It is suggested that organisations approach local businesses and service clubs to support the promotion of the play, provide a venue or donate goods. You could also charge an admission fee or ask for donations on entry. How you approach this is up to you.

“Four Funerals in One Day” will help your organisation to embrace Health Promoting Palliative Care in an innovative and creative way that both educates and entertains the audience.

How to bring Four Funerals in One Day to your town

Expressions of interest are now being accepted for the 2008 tour. Enquires can directed to Palliative Care Victoria or Bay Street productions by completing the following form and either faxing or emailing to:

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Utopia is an international conference for awakening souls. The inaugural Utopia International Conference was held on August 22-24th 2008 in Noosaville, Queensland. The 2009 conference promises to be even better. Stay tuned for more information.

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The Embassy at Pier 9

The Embassy at Pier 9 is a groundbreaking initiative with the primary focus of raising community awareness and involvement in all aspects of spirituality.

The Embassy's mission and vision acknowledges the need in all people to feel connected to their spiritual self and to their community and aims to provide a range of opportunities for people to explore these aspects of themselves. Spiritual awareness is not necessarily linked to any formalised religious structures but involves awareness of the relationship we have with ourselves and others and how we create meaning in our lives.

The Embassy is currently negotiating to acquire space in the Central Pier precinct of Docklands, Victoria where it plans to establish a community space that provides a haven for people to explore all aspects of spiritual development and community relationships.

The Embassy plans to conduct courses, support groups, classes and discussion groups which focusing on:
•Community Building
•Health, well-being and fitness
•Education & Leadership
and empower and embrace community organisations to become active in providing programs that address a demonstrated need in our community.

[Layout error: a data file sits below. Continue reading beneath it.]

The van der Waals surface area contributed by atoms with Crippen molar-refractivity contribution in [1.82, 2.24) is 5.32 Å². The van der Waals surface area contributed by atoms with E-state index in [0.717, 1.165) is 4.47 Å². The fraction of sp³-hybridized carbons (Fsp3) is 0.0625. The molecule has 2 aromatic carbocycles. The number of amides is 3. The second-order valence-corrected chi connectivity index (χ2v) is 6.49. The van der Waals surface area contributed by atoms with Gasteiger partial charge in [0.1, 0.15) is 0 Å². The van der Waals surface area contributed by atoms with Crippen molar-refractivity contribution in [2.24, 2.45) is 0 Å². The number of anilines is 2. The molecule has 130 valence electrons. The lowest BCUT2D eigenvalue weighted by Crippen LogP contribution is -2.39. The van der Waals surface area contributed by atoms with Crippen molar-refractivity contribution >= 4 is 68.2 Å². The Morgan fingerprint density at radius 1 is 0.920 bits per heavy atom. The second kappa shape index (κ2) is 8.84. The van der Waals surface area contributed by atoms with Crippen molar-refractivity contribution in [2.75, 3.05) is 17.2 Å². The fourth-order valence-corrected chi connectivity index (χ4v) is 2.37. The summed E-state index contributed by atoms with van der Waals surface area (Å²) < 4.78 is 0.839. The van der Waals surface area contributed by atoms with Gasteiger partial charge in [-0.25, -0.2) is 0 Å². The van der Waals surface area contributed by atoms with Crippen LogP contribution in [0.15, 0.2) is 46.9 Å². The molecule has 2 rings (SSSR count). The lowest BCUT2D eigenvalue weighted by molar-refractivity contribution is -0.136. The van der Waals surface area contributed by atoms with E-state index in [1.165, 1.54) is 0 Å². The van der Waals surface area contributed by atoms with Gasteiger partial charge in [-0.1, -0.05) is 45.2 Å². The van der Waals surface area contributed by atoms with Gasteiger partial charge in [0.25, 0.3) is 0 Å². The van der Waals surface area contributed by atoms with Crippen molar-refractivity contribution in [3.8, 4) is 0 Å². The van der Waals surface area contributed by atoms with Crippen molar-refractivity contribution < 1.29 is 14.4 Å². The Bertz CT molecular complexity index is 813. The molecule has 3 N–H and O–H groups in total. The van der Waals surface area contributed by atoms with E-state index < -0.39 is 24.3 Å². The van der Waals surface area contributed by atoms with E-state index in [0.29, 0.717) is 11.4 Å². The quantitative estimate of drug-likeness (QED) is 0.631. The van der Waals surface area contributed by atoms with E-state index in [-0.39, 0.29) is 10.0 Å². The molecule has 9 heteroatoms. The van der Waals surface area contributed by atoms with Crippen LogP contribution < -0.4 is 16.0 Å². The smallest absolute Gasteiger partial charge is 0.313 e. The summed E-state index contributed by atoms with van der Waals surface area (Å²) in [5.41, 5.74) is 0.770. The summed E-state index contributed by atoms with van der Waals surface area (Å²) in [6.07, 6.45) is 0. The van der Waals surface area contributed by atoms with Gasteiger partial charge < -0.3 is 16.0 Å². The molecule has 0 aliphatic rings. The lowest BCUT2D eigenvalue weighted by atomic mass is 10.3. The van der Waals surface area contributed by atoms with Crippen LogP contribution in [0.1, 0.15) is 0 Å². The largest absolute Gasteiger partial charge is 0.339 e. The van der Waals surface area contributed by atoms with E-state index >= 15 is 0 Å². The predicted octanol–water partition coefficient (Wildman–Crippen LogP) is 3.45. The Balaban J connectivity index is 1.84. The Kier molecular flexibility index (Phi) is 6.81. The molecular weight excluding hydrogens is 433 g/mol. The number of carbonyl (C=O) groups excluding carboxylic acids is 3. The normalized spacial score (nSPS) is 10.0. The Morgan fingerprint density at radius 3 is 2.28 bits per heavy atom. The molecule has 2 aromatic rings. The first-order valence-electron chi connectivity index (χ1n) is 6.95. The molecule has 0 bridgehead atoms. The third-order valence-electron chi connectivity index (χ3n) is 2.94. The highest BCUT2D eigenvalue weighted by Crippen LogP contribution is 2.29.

Ensuring that the space is all inclusive, the Embassy created at Docklandswill be a place where people from all faiths, backgrounds, cultures, traditions and social experiences can come together and learn, discuss, explore and connect.

Docklands is currently a dynamic developing area of central Melbourne that has the potential to become Melbourne’s heart. The Embassy’s vision is to ensure it has a soul.

If you would like more information on The Embassy, please contact Molly Carlile or Fr James Grant.

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Chaplains Without Borders

Chaplains Without Borders work with a range of organisations from corporations, such as banks or central offices, to semi-corporate organisations, like shopping centres or football clubs. We provide:

• Employee assistance and counselling services
• Training and wellbeing seminars
• Conflict management and mediation
• Leadership and Management Development
• Trauma and Serious Incident Management

Why a Chaplain?

Chaplains without Borders is an interfaith chaplaincy service that works across borders in two ways.

• Religious borders – our chaplains come from a range of different backgrounds. They’re not all priests, but all are interested in spirituality and the welfare of others.

• Borders of “Place” – Traditionally, chaplains have worked at hospitals or for military style organisations such as the army or police forces to provide counselling and spiritual guidance. But today there are a whole range of organisations that are looking for help, from major train stations, to banks and sports teams.

Each of our chaplains is trained in counselling and can give your people the keys to unlock their potential.

Find out more about the services we provide by exploring this site further or by contacting us directly at:
Mobile: 0425 721 962.

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North and West Metropolitan Region Palliative Care Consortium

This is my day job. The North and West Metropolitan Regional Palliative Care Consortium (N&WRPCC) is an alliance of specialist palliative care providers and was established in December 2004. It involves organisations that work in the community (caring for people in their homes), in acute settings (caring for people who are in a hospital) and in inpatient settings (providing care in a hospice or palliative care unit).